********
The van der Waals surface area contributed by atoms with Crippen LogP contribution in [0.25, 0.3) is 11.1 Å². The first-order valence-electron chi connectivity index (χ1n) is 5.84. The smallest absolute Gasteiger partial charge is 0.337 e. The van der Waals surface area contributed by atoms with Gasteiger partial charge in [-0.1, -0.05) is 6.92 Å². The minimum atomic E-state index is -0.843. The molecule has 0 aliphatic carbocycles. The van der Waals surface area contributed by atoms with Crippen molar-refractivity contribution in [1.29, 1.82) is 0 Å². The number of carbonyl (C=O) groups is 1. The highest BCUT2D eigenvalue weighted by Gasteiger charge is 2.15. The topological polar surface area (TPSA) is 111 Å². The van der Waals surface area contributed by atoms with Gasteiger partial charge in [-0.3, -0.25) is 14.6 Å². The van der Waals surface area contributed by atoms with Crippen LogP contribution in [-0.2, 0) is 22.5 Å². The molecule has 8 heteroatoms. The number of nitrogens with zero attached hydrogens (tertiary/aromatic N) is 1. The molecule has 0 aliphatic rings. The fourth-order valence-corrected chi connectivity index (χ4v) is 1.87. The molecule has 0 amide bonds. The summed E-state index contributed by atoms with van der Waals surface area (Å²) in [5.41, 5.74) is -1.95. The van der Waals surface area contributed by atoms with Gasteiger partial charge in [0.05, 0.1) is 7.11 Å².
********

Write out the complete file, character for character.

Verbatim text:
The van der Waals surface area contributed by atoms with Crippen LogP contribution in [0.25, 0.3) is 11.1 Å². The first-order valence-electron chi connectivity index (χ1n) is 5.84. The smallest absolute Gasteiger partial charge is 0.337 e. The van der Waals surface area contributed by atoms with Gasteiger partial charge in [-0.1, -0.05) is 6.92 Å². The minimum atomic E-state index is -0.843. The molecule has 0 aliphatic carbocycles. The van der Waals surface area contributed by atoms with Crippen molar-refractivity contribution in [1.29, 1.82) is 0 Å². The number of carbonyl (C=O) groups is 1. The highest BCUT2D eigenvalue weighted by Gasteiger charge is 2.15. The topological polar surface area (TPSA) is 111 Å². The van der Waals surface area contributed by atoms with Gasteiger partial charge in [-0.3, -0.25) is 14.6 Å². The van der Waals surface area contributed by atoms with Crippen LogP contribution in [-0.2, 0) is 22.5 Å². The molecule has 8 heteroatoms. The number of nitrogens with zero attached hydrogens (tertiary/aromatic N) is 1. The molecule has 0 aliphatic rings. The fourth-order valence-corrected chi connectivity index (χ4v) is 1.87. The molecule has 0 amide bonds. The summed E-state index contributed by atoms with van der Waals surface area (Å²) in [5.41, 5.74) is -1.95. The van der Waals surface area contributed by atoms with Gasteiger partial charge in [0.05, 0.1) is 7.11 Å².